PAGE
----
Tag Archives: Oleander


The Poison Garden, Blarney Castle, Ireland

Nerium oleander [ Plantae: Angiosperms: Eudicots: Asterids: Gentianales: Apocynaceae: Apocynoideae: Wrightieae: Nerium: Nerium oleander ]

Common Names: Oleander

Commom from Morocco to Portugal eastward into the Mediterranean and throughout southern Asia to Yunnan and southern China.


The Oleander tree is a poisonous evergreen shrub or small tree that grows upwards of 2-6 meters tall with spreading or erect branches sprouting thick and leathery dark green narrow lanceolate leaves in pairs or whorls of three, upwards of 5-21 cm long, 1-4 cm broad with a margin; blossoming white / pink / red/ or yellow 2.5-5 cm diameter flowers in clusters at the end of each branch with deep 5 lobed corollas with a fringe round the central corolla tube. These produce long narrow capsulated fruits 5-23 cm long that open at maturity to release numerouse downy seeds.

Grows typically around dry stream beds. Best in warm subtropical regions. It is drought tolerant and tolerate occasional light frost. It is deer resistant and tolerant of poor soils and drought. It is very easy to grow as it is adaptable and requires little maintenance able to survive without water for weeks.

Common Uses:
Gardening ornamental, oddly very common in school yards though very toxic to children.

Culinary Uses:
If ingested in sufficient quantity is very toxic.

Medicinal Uses:
Oleander is one of the most poisonous plants in the world with numerous toxic compounds. The most potent toxins in oleander are oleandrin and neriine which are cardiac glycosides which are present in all parts of the plant, concentrated in the sap. The bark contains rosagenin known for its strychnine-like effects. Upwards of 10-20 leaves consumed by an adult can create adverse reactions and a single leaf lethal to a child. In Southern India, mashing and ingesting oleander seeds are a common method for suicide. Ingestion creates gastrointestinal and cardiac effects, with nauseau, vomiting, excess salivation, abdominal pain, diarrhea with or withou blood, and colic. Poisoning requires immediate treatment, with charcoal being common to absorb toxins and digoxin immune fab as the best antidote. It is very toxic to livestock with as little as 100 g of leaves able to kill a adult horse. There are internet rumors that Oleander is a potential treatment for skin cancer and for anti-viral treatments. It has been endorsed in the supplement “OPC Extract” for its use in treating HIV.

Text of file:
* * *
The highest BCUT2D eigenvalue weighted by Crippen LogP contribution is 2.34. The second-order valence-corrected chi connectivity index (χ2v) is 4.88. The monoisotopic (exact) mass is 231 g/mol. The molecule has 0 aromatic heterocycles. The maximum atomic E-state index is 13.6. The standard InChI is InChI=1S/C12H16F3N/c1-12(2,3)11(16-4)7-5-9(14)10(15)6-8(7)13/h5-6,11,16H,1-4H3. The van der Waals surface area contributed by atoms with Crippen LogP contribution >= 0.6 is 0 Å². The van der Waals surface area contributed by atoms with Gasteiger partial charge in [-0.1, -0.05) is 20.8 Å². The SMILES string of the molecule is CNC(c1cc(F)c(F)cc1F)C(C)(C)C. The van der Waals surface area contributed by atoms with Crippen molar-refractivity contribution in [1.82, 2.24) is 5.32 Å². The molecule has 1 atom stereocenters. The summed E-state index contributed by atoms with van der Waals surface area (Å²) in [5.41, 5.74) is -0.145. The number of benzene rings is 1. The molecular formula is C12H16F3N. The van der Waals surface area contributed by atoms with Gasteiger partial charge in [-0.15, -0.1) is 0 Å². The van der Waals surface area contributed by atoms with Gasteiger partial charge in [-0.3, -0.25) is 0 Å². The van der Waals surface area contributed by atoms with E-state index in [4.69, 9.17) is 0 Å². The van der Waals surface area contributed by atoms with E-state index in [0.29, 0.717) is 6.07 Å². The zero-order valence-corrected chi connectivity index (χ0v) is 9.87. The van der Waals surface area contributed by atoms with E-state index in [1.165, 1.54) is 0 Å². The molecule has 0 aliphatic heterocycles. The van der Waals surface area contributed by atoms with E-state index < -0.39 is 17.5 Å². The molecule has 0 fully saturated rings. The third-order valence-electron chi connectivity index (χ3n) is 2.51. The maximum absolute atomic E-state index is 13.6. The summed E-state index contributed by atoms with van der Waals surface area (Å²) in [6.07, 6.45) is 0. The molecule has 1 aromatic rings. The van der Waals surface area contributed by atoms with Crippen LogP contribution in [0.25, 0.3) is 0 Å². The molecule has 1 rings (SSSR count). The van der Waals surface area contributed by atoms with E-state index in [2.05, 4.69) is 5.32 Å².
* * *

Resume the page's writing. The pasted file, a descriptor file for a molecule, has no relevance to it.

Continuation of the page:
Magical Uses:

Folklore and History: Its name was derived from the old latin name for flower used first in the ancient city of Volubilis in Morocco. Pliny the Elder wrote in 77 CE that despite its toxicity was a effective snakebite cure if taken in wine with rue. Historically used in Mesopotamia 15th c. BCE for healing; Babylonians mixed oleander with licorice to treat hangovers, and Arab physicians used it as a cancer treatment as early as 8th century CE. The Bible refers to Oleander as “the Desert Rose”.